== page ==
Distribution. Neotropical: Argentina (Campana and Hurlingham).

Etymology. The specific epithet egeriae   refers to the host plant Egeria densa Planchon   , with which this species is associated and feeds during the larval stage.

Notes. Hydrellia egeriae   is very similar to H. schneiderae Rodrigues-Júnior, Mathis & Couri   and H. vulgaris Cresson   , but can be distinguished by the shape of sternite 5, aedeagus and the discrepancy of surstylus of male and sternite 8 of female.

DNA results. When comparing the two identical CO 1 sequences of Hydrellia egeriae   with sequences in the BOLD database, we could not find any close matches. The most similar results were Scatophagidae   with 89.37 % similarity. The first ephydrid ( Hydrellia griseola   ) had a 88.96 % similarity with our sequences. The results for a BLAST-search in GenBank were similar, with the closest matches being Muscidae   and Calliphoridae   with 89 % similarity. In general intraspecific variation is less than 2 % and between genera 7 %. Of course there are significant differences in certain taxonomic groups. The reason for this poor match is very likely the lack of Hydrellia   sequences in these databases – only a few species were available in these databases. Furthermore, comparing our CO 1 sequence with the two available Hydrellia   sequences on GenBank, H. tritici   (EU 493564.1) and H. pakistanae   (EU 493563.1), yielded a similarity of 83 % and 86 % respectively. The comparison between H. tritici   (EU 493564.1) and H. pakistanae   (EU 493563.1) yielded 87 % similarity. This could be an indication that the genus Hydrellia   includes very divergent species. The new species is from the Neotropics, while H. pakistanae   is from the Oriental region and H. tritici   from Australia. The aim of this paper is to characterize and name a new potential biocontrol agent and not to revise the genus Hydrellia   . Therefore the sequences of H. egeriae   are to aid identifications, especially of immature stages or females. The comparison with other Hydrellia   DNA indicates that there is need for further investigations into the phylogenetic relationships of Hydrellia   and that much more sequencing is needed before any taxonomic conclusions can be drawn.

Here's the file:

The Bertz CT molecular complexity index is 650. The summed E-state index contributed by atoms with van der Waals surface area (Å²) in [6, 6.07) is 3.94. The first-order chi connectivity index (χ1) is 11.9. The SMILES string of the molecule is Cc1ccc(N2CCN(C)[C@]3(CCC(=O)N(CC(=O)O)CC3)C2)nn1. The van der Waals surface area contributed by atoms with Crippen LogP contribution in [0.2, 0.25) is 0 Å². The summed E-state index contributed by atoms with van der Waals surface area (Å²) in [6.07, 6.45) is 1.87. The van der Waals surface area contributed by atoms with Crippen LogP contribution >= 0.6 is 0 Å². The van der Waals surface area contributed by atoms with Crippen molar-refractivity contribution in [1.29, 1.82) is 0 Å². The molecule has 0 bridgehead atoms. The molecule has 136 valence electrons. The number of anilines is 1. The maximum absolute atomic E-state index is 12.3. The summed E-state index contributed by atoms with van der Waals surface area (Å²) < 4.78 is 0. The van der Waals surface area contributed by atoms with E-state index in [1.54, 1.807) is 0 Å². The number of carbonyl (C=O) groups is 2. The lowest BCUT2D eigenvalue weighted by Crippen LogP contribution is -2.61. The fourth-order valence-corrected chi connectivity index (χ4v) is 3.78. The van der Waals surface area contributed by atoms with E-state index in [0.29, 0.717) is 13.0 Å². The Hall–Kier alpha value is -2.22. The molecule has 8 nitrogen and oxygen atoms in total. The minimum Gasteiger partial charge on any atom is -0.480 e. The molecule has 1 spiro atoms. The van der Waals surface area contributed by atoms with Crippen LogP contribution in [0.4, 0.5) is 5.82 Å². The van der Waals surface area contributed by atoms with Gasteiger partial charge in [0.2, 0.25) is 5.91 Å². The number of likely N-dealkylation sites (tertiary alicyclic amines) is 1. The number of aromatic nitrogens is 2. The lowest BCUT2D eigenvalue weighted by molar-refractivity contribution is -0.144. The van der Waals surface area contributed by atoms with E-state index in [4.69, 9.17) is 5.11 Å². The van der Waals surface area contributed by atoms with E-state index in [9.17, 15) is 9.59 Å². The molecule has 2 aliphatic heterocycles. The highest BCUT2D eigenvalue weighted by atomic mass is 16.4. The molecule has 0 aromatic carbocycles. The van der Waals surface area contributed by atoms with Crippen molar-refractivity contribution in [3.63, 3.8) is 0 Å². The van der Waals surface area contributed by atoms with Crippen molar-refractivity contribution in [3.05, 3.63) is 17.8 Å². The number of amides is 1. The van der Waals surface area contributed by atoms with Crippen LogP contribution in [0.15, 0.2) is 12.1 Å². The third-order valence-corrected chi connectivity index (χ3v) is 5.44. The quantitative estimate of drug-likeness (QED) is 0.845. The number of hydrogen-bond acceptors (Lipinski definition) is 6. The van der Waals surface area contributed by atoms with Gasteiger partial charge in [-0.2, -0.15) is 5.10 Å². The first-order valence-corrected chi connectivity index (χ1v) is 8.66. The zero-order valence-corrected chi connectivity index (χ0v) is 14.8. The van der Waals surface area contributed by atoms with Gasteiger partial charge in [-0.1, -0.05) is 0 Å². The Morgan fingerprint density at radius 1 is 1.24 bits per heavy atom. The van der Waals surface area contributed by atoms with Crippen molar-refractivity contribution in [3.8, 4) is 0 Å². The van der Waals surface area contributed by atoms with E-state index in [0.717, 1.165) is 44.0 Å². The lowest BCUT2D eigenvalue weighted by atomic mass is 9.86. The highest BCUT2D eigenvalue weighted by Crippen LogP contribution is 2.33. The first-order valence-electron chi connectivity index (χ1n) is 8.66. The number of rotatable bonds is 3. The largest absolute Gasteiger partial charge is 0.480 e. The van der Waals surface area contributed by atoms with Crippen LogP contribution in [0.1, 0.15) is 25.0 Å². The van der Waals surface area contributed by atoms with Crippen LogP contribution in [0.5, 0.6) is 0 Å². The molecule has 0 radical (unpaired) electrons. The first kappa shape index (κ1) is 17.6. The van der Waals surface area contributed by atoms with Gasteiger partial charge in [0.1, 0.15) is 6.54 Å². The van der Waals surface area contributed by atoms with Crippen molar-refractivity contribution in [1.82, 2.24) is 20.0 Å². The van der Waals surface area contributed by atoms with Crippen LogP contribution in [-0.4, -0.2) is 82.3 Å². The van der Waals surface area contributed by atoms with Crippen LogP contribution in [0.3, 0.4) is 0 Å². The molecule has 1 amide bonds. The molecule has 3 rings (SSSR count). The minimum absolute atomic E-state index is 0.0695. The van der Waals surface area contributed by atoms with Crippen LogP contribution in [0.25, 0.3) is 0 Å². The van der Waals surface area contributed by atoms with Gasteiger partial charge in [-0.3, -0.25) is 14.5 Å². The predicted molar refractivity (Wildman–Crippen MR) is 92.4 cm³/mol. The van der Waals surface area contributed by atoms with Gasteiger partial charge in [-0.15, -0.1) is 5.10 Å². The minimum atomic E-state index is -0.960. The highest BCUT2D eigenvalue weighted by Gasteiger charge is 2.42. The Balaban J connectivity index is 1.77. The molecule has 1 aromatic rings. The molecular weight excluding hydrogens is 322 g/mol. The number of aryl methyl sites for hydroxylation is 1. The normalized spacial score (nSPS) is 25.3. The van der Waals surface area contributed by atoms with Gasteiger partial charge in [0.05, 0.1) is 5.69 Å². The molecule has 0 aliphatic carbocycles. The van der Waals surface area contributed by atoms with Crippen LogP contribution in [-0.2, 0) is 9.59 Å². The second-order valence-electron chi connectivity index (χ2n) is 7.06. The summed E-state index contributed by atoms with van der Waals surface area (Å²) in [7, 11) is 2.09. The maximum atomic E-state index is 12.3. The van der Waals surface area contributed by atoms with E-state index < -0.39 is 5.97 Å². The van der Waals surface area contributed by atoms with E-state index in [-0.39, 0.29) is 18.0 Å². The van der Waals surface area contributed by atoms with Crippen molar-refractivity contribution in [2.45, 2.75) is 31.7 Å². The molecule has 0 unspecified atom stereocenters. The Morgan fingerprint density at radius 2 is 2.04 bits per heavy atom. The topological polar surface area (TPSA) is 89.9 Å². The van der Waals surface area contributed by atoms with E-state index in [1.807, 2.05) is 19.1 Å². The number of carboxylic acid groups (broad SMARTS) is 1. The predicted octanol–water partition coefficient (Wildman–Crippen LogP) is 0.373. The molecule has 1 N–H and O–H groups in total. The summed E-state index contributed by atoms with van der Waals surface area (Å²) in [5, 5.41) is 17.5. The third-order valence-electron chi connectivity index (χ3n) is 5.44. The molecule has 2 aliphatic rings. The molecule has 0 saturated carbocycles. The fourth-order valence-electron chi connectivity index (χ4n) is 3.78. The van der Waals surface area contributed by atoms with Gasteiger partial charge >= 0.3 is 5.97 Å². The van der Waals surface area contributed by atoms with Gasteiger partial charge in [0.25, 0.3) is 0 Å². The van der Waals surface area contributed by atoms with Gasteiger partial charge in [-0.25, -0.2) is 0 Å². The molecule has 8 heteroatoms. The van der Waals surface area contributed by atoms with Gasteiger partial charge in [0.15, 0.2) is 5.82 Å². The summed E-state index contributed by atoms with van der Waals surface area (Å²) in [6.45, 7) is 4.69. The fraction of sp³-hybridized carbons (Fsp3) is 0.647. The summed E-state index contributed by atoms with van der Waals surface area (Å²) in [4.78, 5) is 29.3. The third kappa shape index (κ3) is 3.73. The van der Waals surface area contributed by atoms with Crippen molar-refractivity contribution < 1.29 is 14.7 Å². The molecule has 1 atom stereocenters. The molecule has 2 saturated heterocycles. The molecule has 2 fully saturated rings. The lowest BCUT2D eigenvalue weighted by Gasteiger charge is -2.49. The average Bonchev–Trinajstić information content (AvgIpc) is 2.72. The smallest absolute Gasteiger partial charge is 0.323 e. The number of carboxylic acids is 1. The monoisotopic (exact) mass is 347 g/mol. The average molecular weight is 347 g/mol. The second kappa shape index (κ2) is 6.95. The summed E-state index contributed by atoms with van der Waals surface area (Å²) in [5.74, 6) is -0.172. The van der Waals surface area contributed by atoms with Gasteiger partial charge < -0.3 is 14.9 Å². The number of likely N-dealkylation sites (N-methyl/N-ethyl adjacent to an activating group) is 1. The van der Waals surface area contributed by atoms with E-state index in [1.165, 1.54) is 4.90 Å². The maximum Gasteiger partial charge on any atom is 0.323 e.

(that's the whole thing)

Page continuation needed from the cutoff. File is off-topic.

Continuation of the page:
USNM

Smithsonian Institution, National Museum of Natural History

MNRJ

Museu Nacional/Universidade Federal de Rio de Janeiro

CSCA

California State Collection of Arthropods

DNA

Department of Natural Resources, Environment, The Arts and Sport

Kingdom

Animalia

Phylum

Arthropoda

Class

Insecta

Order

Diptera

Family

Ephydridae

Genus

Hydrellia